Wednesday, October 12, 2011

The Inner-Jerk

The stars aligned this morning, and I managed to make it down town thirty minutes before I had to be in the office.  Thirty minutes to myself that I did not anticipate or plan.  It was blissful.  Since I had the time, I decided to grab a cup of expensive coffee.  The line was short and I was soon waiting for my lovely coffee.  

The barista making the coffee was in her grove: checking the cups, steaming milk and moving the cups along.  The song playing in the store changed and she started singing.  She appeared happy.  I found it endearing.  And then something in my head snapped: she was happy at her job.  I am not.  She was genuinely enjoying what she was doing at that moment.  What was endearing became annoying.  I became grumpy, took my coffee and trudged into the office.  

A few years ago, a guy left our office for a clerkship.  A month before he left, he began transitioning one of his cases to me.  One day, he came into my office, closed the door and said:  "I'm not sure what it is about this place, but if you stay for any length of time, it turns you into an a$$hole."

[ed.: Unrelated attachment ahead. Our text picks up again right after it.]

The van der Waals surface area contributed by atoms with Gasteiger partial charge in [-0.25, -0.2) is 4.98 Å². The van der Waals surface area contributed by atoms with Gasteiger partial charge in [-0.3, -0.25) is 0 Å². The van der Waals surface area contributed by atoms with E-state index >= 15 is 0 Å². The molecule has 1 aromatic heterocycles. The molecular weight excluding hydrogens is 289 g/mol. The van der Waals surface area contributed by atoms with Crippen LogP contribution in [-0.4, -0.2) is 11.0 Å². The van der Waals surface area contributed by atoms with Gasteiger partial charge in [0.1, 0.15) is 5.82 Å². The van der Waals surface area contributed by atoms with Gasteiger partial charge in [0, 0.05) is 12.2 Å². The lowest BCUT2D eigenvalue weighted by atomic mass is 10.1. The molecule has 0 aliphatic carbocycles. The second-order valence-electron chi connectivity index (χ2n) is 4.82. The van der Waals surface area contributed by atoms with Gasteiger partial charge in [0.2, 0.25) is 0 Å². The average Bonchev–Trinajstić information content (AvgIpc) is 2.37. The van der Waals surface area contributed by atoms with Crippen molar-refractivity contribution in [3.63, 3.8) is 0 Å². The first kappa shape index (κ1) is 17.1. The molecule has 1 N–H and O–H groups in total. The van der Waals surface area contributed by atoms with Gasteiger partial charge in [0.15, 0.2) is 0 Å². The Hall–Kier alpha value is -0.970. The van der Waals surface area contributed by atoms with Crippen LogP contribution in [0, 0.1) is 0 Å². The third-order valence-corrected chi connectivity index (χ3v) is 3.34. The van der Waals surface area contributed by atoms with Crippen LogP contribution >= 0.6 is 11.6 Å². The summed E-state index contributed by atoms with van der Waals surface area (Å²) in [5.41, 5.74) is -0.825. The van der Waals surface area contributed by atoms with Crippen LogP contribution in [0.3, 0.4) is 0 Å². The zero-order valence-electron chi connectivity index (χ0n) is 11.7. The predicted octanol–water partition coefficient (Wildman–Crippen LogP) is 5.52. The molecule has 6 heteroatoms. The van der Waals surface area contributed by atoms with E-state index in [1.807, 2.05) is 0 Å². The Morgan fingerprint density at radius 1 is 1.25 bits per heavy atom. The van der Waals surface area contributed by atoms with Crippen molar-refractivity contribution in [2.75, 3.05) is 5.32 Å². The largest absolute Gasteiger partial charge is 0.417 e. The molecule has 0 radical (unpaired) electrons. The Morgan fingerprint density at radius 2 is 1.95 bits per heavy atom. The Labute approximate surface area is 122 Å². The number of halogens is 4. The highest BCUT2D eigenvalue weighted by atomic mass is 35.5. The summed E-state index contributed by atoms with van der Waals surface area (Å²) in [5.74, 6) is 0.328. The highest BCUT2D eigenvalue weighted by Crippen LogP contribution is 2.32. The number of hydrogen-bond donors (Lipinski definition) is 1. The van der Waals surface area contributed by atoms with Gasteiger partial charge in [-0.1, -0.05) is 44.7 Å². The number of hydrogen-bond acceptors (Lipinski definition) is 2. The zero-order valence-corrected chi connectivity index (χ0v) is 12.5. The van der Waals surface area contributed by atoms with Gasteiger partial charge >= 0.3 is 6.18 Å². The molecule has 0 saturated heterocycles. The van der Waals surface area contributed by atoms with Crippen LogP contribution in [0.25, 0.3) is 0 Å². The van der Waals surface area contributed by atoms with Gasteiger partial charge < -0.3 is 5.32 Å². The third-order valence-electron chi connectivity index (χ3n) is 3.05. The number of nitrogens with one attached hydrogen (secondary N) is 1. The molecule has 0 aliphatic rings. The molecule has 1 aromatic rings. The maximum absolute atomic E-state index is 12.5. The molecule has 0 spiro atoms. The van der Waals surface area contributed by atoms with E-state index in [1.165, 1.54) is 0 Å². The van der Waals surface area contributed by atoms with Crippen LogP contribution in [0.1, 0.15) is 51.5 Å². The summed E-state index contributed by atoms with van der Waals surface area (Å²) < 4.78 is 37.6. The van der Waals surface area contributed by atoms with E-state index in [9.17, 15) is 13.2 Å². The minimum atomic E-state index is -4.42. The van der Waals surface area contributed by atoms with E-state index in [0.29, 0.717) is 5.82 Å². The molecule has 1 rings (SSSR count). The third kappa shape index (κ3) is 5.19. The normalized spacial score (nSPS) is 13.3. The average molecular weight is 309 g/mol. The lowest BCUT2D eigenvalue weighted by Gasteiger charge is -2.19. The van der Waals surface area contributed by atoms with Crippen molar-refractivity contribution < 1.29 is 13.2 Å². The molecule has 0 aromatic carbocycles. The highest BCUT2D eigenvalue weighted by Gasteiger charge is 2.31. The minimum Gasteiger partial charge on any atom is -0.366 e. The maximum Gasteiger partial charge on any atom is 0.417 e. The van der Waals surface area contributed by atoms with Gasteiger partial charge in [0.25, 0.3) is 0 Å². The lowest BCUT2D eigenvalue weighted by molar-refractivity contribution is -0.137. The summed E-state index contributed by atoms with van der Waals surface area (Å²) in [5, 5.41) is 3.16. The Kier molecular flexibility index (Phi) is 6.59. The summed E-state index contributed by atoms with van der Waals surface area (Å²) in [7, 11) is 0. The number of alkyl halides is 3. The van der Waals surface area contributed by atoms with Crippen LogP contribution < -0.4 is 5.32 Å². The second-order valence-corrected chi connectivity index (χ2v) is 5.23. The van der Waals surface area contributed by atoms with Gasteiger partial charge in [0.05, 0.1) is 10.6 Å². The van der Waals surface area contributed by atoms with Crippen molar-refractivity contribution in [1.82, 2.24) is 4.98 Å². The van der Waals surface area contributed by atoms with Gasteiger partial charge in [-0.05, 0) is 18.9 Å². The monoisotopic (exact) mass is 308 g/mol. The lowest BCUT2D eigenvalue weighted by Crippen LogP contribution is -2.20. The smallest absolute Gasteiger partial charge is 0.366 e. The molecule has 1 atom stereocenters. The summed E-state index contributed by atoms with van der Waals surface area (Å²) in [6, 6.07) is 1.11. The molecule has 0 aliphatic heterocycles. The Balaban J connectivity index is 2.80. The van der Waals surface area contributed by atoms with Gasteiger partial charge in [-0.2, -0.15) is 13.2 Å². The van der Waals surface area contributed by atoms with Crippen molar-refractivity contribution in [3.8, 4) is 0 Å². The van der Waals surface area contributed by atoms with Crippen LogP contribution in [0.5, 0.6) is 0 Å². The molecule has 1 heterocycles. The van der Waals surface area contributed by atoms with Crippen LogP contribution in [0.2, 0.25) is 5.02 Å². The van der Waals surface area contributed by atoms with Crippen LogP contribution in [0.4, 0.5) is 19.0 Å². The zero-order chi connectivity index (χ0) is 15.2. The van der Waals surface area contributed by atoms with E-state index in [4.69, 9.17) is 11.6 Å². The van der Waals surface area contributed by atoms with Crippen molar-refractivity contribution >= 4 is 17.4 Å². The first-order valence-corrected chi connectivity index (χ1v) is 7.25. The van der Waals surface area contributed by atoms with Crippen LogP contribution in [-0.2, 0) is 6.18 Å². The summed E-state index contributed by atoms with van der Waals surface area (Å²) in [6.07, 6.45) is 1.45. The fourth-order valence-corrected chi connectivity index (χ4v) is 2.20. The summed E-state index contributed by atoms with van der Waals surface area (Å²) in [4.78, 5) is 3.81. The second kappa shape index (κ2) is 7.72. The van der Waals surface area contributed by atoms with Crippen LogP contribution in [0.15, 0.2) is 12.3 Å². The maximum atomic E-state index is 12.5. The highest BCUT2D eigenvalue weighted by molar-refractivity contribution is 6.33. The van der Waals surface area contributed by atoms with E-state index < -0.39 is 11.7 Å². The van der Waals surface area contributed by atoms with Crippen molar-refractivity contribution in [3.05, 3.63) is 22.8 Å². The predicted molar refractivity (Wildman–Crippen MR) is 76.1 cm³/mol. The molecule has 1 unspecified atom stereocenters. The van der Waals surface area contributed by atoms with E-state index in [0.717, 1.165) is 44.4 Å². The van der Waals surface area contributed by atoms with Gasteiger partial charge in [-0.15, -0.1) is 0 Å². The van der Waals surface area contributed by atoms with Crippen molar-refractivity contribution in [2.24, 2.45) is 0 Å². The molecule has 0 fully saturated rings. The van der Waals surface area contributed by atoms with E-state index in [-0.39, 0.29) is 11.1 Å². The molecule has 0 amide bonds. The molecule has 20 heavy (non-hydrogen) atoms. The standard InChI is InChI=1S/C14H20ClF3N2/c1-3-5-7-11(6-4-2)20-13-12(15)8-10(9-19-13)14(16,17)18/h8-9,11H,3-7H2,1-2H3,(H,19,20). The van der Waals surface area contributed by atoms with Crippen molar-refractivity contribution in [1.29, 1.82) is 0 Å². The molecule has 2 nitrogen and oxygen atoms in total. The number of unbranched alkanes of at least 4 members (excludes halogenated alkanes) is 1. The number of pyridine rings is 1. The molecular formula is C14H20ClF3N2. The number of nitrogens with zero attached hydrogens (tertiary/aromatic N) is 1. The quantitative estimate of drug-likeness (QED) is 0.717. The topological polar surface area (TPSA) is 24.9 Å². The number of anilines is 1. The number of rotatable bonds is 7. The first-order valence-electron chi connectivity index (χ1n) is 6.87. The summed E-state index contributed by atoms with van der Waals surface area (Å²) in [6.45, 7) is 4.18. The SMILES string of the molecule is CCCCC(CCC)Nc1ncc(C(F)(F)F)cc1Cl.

He was right.  Something about the environment brings out the jerk in people.  The people who survive in our office, who last more than a year, we all become a bit of a jerk.  I've written about snapping at the delivery guy.  I have seen a senior associate be condescending to a waitress, just because he could.  I have seen support staff scream at junior associates over truly mundane matters because that member of the support staff was herself just torn up and down.  Maybe it is self-defense.  Whatever it is, I am not a fan.  I'm not a fan of it in others, and I hate when I see my own inner-jerk come out.  But most of all, I do not want my son to see that part of me.  I want that part of me to go away for good.  There is a time and a place to be a jerk, to bring out one's inner b, but it should not be a routine way of dealing with others, with life.  And it most definately should not be evoked simply by seeing others be happy in their jobs.

No comments:

Post a Comment